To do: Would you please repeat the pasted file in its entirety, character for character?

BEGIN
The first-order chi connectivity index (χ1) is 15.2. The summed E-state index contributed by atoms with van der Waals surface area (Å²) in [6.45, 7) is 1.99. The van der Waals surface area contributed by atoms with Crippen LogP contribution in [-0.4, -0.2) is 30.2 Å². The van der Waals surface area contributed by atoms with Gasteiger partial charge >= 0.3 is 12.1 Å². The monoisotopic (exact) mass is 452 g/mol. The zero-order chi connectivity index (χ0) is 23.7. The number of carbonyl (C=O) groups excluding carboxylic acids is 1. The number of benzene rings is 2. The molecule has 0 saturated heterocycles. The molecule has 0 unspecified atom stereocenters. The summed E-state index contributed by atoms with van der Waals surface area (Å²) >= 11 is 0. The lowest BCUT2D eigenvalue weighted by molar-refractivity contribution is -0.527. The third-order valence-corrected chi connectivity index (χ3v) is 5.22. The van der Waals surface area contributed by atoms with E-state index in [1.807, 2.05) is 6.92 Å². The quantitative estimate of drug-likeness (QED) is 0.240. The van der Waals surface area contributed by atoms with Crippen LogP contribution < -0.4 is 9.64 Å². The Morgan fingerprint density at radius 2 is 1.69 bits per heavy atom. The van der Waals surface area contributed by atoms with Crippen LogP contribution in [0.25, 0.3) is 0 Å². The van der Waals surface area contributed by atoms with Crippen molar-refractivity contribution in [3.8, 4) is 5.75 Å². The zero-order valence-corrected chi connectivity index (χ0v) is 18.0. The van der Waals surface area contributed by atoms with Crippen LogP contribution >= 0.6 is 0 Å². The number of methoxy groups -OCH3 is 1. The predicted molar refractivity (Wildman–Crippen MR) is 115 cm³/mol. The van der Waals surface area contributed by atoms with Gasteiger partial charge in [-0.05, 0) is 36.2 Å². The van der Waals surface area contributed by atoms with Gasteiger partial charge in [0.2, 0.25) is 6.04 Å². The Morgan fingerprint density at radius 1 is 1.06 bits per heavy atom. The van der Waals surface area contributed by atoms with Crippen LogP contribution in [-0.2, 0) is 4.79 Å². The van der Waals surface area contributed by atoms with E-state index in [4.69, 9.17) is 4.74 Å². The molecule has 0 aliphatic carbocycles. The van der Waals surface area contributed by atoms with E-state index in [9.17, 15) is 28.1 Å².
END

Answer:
The first-order chi connectivity index (χ1) is 15.2. The summed E-state index contributed by atoms with van der Waals surface area (Å²) in [6.45, 7) is 1.99. The van der Waals surface area contributed by atoms with Crippen LogP contribution in [-0.4, -0.2) is 30.2 Å². The van der Waals surface area contributed by atoms with Gasteiger partial charge >= 0.3 is 12.1 Å². The monoisotopic (exact) mass is 452 g/mol. The zero-order chi connectivity index (χ0) is 23.7. The number of carbonyl (C=O) groups excluding carboxylic acids is 1. The number of benzene rings is 2. The molecule has 0 saturated heterocycles. The molecule has 0 unspecified atom stereocenters. The summed E-state index contributed by atoms with van der Waals surface area (Å²) >= 11 is 0. The lowest BCUT2D eigenvalue weighted by molar-refractivity contribution is -0.527. The third-order valence-corrected chi connectivity index (χ3v) is 5.22. The van der Waals surface area contributed by atoms with E-state index in [1.807, 2.05) is 6.92 Å². The quantitative estimate of drug-likeness (QED) is 0.240. The van der Waals surface area contributed by atoms with Crippen LogP contribution < -0.4 is 9.64 Å². The Morgan fingerprint density at radius 2 is 1.69 bits per heavy atom. The van der Waals surface area contributed by atoms with Crippen LogP contribution in [0.25, 0.3) is 0 Å². The van der Waals surface area contributed by atoms with Crippen molar-refractivity contribution in [3.8, 4) is 5.75 Å². The zero-order valence-corrected chi connectivity index (χ0v) is 18.0. The van der Waals surface area contributed by atoms with Crippen LogP contribution >= 0.6 is 0 Å². The number of methoxy groups -OCH3 is 1. The predicted molar refractivity (Wildman–Crippen MR) is 115 cm³/mol. The van der Waals surface area contributed by atoms with Gasteiger partial charge in [-0.05, 0) is 36.2 Å². The van der Waals surface area contributed by atoms with Gasteiger partial charge in [0.2, 0.25) is 6.04 Å². The Morgan fingerprint density at radius 1 is 1.06 bits per heavy atom. The van der Waals surface area contributed by atoms with Crippen LogP contribution in [-0.2, 0) is 4.79 Å². The van der Waals surface area contributed by atoms with E-state index in [4.69, 9.17) is 4.74 Å². The molecule has 0 aliphatic carbocycles. The van der Waals surface area contributed by atoms with E-state index in [9.17, 15) is 28.1 Å².